By Ann Davis
ZANESVILLE, Ohio -- To the energy industry, REX is the king of pipelines. For this town's struggling work force, REX is the king of jobs. The last leg of one of the largest natural-gas pipelines built in 25 years -- stretching 1,679 miles from Colorado to Ohio -- is being laid, welded and buried under fields just east of here. Kinder Morgan Energy Partners LP's Rockies Express, or REX -- nicknamed the King of Pipelines by a federal regulator -- will link the vast but remote stores of fossil fuel buried under the Rocky Mountains with the power-hungry markets of the Midwest and Northeast.
The push to build REX came from Rockies gas producers in late 2005. Pipeline capacity there was so limited that producers couldn't get fuel to market. Gas there sold at a discount of as much as 30% compared with prices in the East.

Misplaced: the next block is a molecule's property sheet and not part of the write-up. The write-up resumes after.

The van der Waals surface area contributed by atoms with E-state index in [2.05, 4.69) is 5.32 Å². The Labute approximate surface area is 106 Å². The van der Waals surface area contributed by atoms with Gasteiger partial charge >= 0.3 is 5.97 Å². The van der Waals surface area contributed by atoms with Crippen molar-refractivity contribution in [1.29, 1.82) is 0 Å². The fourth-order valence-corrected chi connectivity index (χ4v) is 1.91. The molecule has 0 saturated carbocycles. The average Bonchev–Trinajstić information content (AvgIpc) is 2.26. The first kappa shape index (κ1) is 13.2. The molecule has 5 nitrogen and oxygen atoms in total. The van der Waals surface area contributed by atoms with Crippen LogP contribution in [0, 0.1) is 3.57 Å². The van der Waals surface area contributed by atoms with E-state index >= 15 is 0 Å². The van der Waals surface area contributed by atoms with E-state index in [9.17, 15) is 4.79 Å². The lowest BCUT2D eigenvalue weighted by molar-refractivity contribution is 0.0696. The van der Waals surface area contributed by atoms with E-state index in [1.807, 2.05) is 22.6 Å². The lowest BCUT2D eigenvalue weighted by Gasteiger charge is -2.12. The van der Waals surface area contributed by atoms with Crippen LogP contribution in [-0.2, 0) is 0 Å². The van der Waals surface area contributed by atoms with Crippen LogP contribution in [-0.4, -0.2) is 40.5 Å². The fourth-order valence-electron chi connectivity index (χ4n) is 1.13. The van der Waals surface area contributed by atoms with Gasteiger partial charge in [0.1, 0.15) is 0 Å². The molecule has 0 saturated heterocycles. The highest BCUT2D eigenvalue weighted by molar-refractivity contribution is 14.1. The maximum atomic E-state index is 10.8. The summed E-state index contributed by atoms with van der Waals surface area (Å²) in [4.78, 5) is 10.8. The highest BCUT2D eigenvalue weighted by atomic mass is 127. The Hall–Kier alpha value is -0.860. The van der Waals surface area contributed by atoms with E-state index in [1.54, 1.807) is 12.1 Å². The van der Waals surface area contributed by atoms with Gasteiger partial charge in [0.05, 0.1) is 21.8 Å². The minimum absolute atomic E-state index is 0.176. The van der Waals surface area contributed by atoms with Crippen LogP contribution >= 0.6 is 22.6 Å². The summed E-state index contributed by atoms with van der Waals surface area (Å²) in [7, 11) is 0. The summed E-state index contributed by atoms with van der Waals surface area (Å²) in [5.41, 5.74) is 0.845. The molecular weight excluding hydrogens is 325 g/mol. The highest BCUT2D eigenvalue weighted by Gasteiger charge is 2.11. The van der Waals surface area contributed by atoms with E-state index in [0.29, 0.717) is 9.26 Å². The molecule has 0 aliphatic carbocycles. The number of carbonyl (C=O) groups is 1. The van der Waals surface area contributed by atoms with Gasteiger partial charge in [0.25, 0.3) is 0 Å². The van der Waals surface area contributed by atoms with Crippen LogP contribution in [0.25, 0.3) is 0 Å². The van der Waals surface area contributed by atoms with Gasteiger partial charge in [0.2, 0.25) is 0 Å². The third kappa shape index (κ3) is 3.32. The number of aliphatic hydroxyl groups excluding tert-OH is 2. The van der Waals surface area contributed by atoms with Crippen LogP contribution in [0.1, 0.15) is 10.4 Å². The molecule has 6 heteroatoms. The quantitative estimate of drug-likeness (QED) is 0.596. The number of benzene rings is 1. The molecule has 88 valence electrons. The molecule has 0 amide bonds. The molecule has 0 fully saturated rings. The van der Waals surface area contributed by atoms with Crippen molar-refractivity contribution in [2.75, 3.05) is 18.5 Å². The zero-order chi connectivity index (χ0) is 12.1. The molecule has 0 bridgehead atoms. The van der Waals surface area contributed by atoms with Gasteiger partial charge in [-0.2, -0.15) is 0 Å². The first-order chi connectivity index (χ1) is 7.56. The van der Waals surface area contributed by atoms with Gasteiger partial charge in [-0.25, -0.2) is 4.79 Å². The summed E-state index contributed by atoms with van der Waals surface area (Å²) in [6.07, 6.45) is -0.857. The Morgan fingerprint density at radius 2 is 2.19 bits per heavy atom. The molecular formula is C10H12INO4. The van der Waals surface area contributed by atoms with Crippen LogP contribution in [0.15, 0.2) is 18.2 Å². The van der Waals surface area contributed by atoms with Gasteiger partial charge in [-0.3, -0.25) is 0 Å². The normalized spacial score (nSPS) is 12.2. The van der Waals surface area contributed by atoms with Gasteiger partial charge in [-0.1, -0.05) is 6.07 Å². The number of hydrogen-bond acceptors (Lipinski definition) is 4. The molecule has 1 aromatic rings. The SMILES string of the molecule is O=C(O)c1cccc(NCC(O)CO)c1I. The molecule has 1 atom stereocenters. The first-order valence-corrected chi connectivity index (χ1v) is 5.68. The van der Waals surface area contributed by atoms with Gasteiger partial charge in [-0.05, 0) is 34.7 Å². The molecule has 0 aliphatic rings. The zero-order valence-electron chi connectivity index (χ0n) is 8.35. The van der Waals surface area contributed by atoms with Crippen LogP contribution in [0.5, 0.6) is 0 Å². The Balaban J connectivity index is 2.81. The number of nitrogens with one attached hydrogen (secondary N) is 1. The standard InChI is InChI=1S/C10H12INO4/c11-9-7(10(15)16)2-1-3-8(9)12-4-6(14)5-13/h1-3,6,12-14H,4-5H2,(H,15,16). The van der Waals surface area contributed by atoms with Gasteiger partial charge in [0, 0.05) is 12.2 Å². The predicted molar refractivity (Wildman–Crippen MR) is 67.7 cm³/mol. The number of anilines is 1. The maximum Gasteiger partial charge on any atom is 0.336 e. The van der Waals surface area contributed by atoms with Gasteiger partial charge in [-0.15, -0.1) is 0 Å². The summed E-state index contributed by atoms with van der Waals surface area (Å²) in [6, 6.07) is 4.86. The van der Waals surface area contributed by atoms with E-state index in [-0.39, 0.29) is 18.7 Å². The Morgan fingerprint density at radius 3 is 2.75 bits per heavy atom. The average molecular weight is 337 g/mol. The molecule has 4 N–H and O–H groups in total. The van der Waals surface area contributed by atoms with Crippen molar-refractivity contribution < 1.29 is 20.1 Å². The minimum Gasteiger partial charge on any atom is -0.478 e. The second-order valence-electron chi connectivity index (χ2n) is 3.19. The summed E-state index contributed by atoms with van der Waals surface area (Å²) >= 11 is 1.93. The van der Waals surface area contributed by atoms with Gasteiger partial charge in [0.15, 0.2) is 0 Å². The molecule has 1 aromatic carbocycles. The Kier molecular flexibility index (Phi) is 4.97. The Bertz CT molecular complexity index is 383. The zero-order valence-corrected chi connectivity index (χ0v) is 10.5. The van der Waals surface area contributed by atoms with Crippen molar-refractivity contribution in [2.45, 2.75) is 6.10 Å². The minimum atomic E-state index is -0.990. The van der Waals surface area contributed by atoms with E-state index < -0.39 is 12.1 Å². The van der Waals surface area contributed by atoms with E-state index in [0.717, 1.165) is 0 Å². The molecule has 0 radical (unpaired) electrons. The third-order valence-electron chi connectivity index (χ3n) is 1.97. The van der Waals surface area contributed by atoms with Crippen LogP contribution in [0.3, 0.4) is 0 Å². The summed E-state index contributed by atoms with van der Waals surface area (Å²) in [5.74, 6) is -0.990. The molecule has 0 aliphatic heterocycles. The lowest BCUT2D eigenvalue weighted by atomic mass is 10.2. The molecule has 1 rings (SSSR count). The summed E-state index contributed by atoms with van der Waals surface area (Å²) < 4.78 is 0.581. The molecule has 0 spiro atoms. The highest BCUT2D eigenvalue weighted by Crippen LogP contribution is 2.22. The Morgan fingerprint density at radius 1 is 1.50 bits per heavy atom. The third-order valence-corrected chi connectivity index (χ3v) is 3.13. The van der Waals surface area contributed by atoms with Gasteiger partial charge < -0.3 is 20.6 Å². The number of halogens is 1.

REX has already begun to level natural-gas prices across the U.S. Research firm Bentek Energy cites the opening of a portion of REX earlier this year as a significant factor in reducing the premium Eastern regions pay over the West to 17 cents per million British thermal units in September from $2.77 last year.
REX has been so popular with gas producers that shipping capacity on the pipeline sold out more than three years ago. At the time, gas in the East frequently traded above $10 per million BTUs, well above today's range of $3, helping Kinder lock in higher transportation rates and a steady flow of cash for 10 years.
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